How innovative was Wadsworth? How true to the “master’s” intentions? Well, surprisingly, this Ring remained close to Wagner’s own stage concepts most of the time – something that cannot be said of most Ring productions today, especially in Europe where “director’s theater” still rages. Wadsworth even allows us to see the gods burn up in Götterdämmerung. There they all were, sitting around, waiting for the end with all those flammable logs from the World Ash Tree stacked up around them. Loge even lighted a match, so to speak. I guess all of the folks from Rheingold had to come back and wait around for this final scene. What a midnight party! (And I wonder if they got paid for overtime!)

Elsewhere Wadsworth dreamed up stage business I have never seen before. In Rheingold, Wotan (Greer Grimsley) and Fricka (Stephanie Blythe) smooched and kissed and clearly were in love with one another. And Wotan, whose single roving eye is mentioned in the super-titles, even gave Erda (Ewa Podles’) a few warm embraces when she emerged from her hole in the ground to urge him to “Watch out!” Well, Wotan has in fact sired a whole number of the Ring’s characters from Erda, so why wouldn’t he give her a few affectionate hugs? I enjoyed this touch. Wadsworth also gave Fricka a prominence seldom seen: She appeared at the end of the second act of Walküre so that Hunding (Stephen Milling) could kneel at her feet, something Wotan orders him to do in the text.

It would be impossible to praise Blythe’s Fricka too highly. Vocally she seemed so strong (as did the superb Sieglinde of Margaret Jane Wray) that Jane Eaglen’s sound paled in comparison. As Brünnhlde, Eaglen displayed a blazing top, but as the notes descended from the upper range, they decreased in their ability to project. It was a bit as if a volume control were being turn down. I sometimes cupped my ear to hear. But Blythe and Wray displayed equal strength and beauty of tone from one end of the scale to the other.

I think Grimsely, by the way, may be one of the best Wotans around and may soon set the standard in this country that has been maintained for so many years by James Morris. And before I allow Hunding to go to his fate, let me say he thoroughly impressed as a villainous heavy with a big heavy sound. As for Podles, when you hear this loud, deep contralto, you really believe that Mother Earth is talking.

Normally I find the first two acts of Siegfried an awful trial, and I have often told friends I think it is the ugliest opera ever written. Much of what makes it ugly, though, is a screaming Mime and a Siegfried who is struggling vocally. Thank heavens for the Mime of Thomas Harper: This singer eschewed the usual nasal sound and sang like a human being. He even managed to generate a certain amount of sympathy, whether this is appropriate or not! And while Alan Woodrow looks little like the youthful superhero of our imagination, he sang both of the final Ring operas with surprising musicality, superb stamina – and he even brought off the impossible high C in the hunting scene of Götterdämmerung. Usually it’s the Siegmund (in Walküre) that makes the greater impression, but Richard Berkeley-Steele seemed to lack a certain – “I don’t know what” as the French translates in English – heroic, ringing quality. I prefer Domingo’s recent achievements in this part.

During Cycle One, the terrific Hagen, Gidon Saks, pleaded upper respiratory problems, but he was smashing anyway, and his scene with Alberich, the marvelous Richard Paul Fink, was truly memorable. Other standouts included such fine performances as the Gunther of Gordon Hawkins, the Gutrune of Marie Plette, and the Waltraute of Nancy Maultsby.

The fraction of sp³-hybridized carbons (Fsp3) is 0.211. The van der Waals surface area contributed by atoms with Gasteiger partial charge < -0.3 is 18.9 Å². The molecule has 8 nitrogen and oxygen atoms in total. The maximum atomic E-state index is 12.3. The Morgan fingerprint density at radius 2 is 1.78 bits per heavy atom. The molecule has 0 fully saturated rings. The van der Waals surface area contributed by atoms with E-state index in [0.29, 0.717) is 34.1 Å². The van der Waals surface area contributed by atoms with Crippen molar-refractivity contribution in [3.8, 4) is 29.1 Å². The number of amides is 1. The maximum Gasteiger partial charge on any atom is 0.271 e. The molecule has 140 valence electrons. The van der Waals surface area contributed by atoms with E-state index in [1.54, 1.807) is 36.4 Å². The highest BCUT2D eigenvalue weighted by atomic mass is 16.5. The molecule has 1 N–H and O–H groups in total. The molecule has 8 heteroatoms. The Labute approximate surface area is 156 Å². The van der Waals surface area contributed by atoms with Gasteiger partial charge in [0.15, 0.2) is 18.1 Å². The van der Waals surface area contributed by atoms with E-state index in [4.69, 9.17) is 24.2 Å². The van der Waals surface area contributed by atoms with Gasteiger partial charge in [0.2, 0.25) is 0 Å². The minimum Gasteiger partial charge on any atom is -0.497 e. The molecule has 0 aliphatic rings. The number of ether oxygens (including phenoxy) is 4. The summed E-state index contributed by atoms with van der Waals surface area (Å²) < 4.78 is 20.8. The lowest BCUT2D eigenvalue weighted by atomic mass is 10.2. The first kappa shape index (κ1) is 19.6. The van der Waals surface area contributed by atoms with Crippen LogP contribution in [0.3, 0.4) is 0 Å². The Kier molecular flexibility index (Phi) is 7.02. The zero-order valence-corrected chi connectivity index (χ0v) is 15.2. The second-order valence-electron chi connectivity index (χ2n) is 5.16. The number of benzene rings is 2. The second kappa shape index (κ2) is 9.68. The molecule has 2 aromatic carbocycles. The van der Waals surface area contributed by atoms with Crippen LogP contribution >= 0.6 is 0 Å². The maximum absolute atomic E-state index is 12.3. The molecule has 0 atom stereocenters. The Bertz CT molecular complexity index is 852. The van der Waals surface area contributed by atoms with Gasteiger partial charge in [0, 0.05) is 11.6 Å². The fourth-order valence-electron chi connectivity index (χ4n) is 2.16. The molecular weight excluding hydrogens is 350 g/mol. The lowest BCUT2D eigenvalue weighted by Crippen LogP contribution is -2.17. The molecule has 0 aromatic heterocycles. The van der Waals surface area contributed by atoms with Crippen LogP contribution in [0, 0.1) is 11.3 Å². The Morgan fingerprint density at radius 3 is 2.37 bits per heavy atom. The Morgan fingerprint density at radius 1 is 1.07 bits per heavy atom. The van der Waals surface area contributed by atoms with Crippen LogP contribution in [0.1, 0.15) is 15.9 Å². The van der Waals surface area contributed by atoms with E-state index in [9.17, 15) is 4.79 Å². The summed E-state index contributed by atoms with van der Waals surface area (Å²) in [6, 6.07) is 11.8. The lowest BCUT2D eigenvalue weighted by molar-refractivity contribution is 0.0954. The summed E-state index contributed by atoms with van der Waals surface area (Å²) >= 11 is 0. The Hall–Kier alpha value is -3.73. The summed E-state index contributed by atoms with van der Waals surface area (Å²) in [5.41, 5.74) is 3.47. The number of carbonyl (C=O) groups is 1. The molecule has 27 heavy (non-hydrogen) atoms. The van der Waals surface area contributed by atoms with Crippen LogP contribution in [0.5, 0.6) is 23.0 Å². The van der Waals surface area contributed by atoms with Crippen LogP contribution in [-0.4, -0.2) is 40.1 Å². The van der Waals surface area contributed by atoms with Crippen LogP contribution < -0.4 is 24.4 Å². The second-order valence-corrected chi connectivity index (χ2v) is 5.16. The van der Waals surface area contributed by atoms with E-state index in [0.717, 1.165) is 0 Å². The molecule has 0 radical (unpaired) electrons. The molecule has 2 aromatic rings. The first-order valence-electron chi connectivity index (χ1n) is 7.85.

There are perhaps better Rings on classic recordings, but I’m afraid those people are not around anymore. This Seattle effort is probably as good as it gets these days.

Jane Eaglen (Brünnhilde) in Wagner’s Götterdämmerung, 2005 © Chris Bennion



Wotan — Greer Grimsley
Loge — Peter Kazaras
Alberich — Richard Paul Fink
Mime — Thomas Harper
Fricka — Stephanie Blythe
Erda — Ewa Podles
Donner — Gordon Hawkins
Froh — Thomas Rolf Truhitte
Fasolt — Stephen Milling
Fafner — Gidon Saks
Freia — Marie Plette
Woglinde — Wendy Hill
Wellgunde — Mary Phillips
Flosshilde — Jennifer Hin

Brünnhilde — Jane Eaglen
Wotan — Greer Grimsley
Sieglinde — Margaret Jane Wray
Siegmund — Richard Berkeley-Steele
Fricka — Stephanie Blythe
Hunding — Stephen Milling
Schwertleite — Luretta Bybee
Waltraute — Stacey Rishoi
Ortlinde — Marie Plette
Siegrune — Sarah Heltzel
Grimgerde — Fredrika Brillembourg
Gerhilde — Holly Hall
Rossweisse — Jennifer Hines
Helmwige — Caroline Thomas

Siegfried — Alan Woodrow
Brünnhilde — Jane Eaglen
The Wanderer — Greer Grimsley
Mime — Thomas Harper
Alberich — Richard Paul Fink
Fafner — Gidon Saks
Erda — Ewa Podles
Forest Bird — Wendy Hill
The Bear — Steven Goldstein

Siegfried — Alan Woodrow
Brünnhilde — Jane Eaglen
Hagen — Gidon Saks
Gunther — Gordon Hawkins
Gutrune — Marie Plette
Waltraute — Nancy Maultsby
Alberich — Richard Paul Fink
First Norn — Ewa Podles
Second Norn — Stephanie Blythe
Third Norn — Margaret Jane Wray
Woglinde — Wendy Hill
Wellgunde — Mary Phillips
Flosshilde — Jennifer Hines

Conductor — Robert Spano
Stage Director — Stephen Wadsworth
Set Designer — Thomas Lynch
Costume Designer — Martin Pakledinaz
Lighting Designer — Peter Kaczorowski
Original Hair & Makeup Designer — Denise O’Brien
Hair & Makeup Designer — Joyce Degenfelder
Fire Designer and Flight Technical Director — Charles T. Buck
Production Coordinator — Clare Burovac
Associate Directors — Robin Guarino Gina Lapinski
Conductor’s Cover — Guido Johannes Rumstadt
Assistant Conductor — Philip A. Kelsey
Second Assistant Conductor — David McDade
Chorusmaster — Beth Kirchhoff
Stage Managers — Michael J. Egan Yasmine Kiss
Fight Director — Geoffrey Alm
English Captions — Jonathan Dean